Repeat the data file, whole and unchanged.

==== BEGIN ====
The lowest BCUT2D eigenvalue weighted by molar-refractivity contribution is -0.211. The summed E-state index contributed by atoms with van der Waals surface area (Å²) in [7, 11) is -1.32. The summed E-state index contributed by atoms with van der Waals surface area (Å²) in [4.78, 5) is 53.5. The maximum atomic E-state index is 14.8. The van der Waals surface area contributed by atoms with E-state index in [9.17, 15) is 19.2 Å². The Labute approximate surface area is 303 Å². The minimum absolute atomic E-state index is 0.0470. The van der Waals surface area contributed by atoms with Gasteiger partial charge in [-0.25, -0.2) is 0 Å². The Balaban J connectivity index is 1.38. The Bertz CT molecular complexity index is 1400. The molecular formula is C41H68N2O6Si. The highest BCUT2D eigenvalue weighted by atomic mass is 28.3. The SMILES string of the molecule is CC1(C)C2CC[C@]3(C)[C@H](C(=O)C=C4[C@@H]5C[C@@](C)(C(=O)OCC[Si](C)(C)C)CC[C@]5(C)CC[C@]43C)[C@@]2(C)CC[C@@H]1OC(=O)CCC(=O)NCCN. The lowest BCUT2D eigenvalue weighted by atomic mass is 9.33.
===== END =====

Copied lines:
The lowest BCUT2D eigenvalue weighted by molar-refractivity contribution is -0.211. The summed E-state index contributed by atoms with van der Waals surface area (Å²) in [7, 11) is -1.32. The summed E-state index contributed by atoms with van der Waals surface area (Å²) in [4.78, 5) is 53.5. The maximum atomic E-state index is 14.8. The van der Waals surface area contributed by atoms with E-state index in [9.17, 15) is 19.2 Å². The Labute approximate surface area is 303 Å². The minimum absolute atomic E-state index is 0.0470. The van der Waals surface area contributed by atoms with Gasteiger partial charge in [-0.25, -0.2) is 0 Å². The Balaban J connectivity index is 1.38. The Bertz CT molecular complexity index is 1400. The molecular formula is C41H68N2O6Si. The highest BCUT2D eigenvalue weighted by atomic mass is 28.3. The SMILES string of the molecule is CC1(C)C2CC[C@]3(C)[C@H](C(=O)C=C4[C@@H]5C[C@@](C)(C(=O)OCC[Si](C)(C)C)CC[C@]5(C)CC[C@]43C)[C@@]2(C)CC[C@@H]1OC(=O)CCC(=O)NCCN. The lowest BCUT2D eigenvalue weighted by atomic mass is 9.33.